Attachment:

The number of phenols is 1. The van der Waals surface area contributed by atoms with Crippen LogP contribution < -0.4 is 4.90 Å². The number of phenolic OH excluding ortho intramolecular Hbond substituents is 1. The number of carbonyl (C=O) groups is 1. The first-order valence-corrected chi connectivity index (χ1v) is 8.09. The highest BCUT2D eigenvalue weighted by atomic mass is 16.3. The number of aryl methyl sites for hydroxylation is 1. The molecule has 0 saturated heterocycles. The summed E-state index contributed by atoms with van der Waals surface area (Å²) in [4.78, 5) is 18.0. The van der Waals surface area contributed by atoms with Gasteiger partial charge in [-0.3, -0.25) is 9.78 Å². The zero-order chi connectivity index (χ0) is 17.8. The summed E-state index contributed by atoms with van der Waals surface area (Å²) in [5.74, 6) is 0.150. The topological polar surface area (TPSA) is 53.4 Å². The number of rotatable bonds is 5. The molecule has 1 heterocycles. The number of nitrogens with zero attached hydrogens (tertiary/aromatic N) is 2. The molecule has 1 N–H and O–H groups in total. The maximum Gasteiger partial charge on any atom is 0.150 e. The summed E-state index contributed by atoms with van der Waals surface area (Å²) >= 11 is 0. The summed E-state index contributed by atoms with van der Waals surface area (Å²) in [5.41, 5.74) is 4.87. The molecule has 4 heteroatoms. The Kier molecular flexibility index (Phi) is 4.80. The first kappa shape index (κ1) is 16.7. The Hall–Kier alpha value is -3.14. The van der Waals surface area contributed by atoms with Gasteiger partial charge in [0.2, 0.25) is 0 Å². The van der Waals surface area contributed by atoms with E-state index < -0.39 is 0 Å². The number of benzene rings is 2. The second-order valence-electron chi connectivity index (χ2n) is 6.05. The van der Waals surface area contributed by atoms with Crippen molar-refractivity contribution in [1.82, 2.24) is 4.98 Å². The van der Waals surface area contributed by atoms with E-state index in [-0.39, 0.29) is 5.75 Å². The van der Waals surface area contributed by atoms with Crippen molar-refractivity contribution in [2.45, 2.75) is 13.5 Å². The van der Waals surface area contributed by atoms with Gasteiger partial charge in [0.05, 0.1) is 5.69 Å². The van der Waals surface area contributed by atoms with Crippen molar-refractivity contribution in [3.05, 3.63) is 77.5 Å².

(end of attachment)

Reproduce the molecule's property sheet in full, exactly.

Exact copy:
The number of phenols is 1. The van der Waals surface area contributed by atoms with Crippen LogP contribution < -0.4 is 4.90 Å². The number of phenolic OH excluding ortho intramolecular Hbond substituents is 1. The number of carbonyl (C=O) groups is 1. The first-order valence-corrected chi connectivity index (χ1v) is 8.09. The highest BCUT2D eigenvalue weighted by atomic mass is 16.3. The number of aryl methyl sites for hydroxylation is 1. The molecule has 0 saturated heterocycles. The summed E-state index contributed by atoms with van der Waals surface area (Å²) in [4.78, 5) is 18.0. The van der Waals surface area contributed by atoms with Gasteiger partial charge in [-0.3, -0.25) is 9.78 Å². The zero-order chi connectivity index (χ0) is 17.8. The summed E-state index contributed by atoms with van der Waals surface area (Å²) in [5.74, 6) is 0.150. The topological polar surface area (TPSA) is 53.4 Å². The number of rotatable bonds is 5. The molecule has 1 heterocycles. The number of nitrogens with zero attached hydrogens (tertiary/aromatic N) is 2. The molecule has 1 N–H and O–H groups in total. The maximum Gasteiger partial charge on any atom is 0.150 e. The summed E-state index contributed by atoms with van der Waals surface area (Å²) >= 11 is 0. The summed E-state index contributed by atoms with van der Waals surface area (Å²) in [5.41, 5.74) is 4.87. The molecule has 4 heteroatoms. The Kier molecular flexibility index (Phi) is 4.80. The first kappa shape index (κ1) is 16.7. The Hall–Kier alpha value is -3.14. The van der Waals surface area contributed by atoms with Gasteiger partial charge in [0.2, 0.25) is 0 Å². The van der Waals surface area contributed by atoms with E-state index < -0.39 is 0 Å². The number of benzene rings is 2. The second-order valence-electron chi connectivity index (χ2n) is 6.05. The van der Waals surface area contributed by atoms with Crippen molar-refractivity contribution in [1.82, 2.24) is 4.98 Å². The van der Waals surface area contributed by atoms with E-state index in [-0.39, 0.29) is 5.75 Å². The van der Waals surface area contributed by atoms with Crippen molar-refractivity contribution in [2.45, 2.75) is 13.5 Å². The van der Waals surface area contributed by atoms with Gasteiger partial charge in [0.05, 0.1) is 5.69 Å². The van der Waals surface area contributed by atoms with Crippen molar-refractivity contribution in [3.05, 3.63) is 77.5 Å².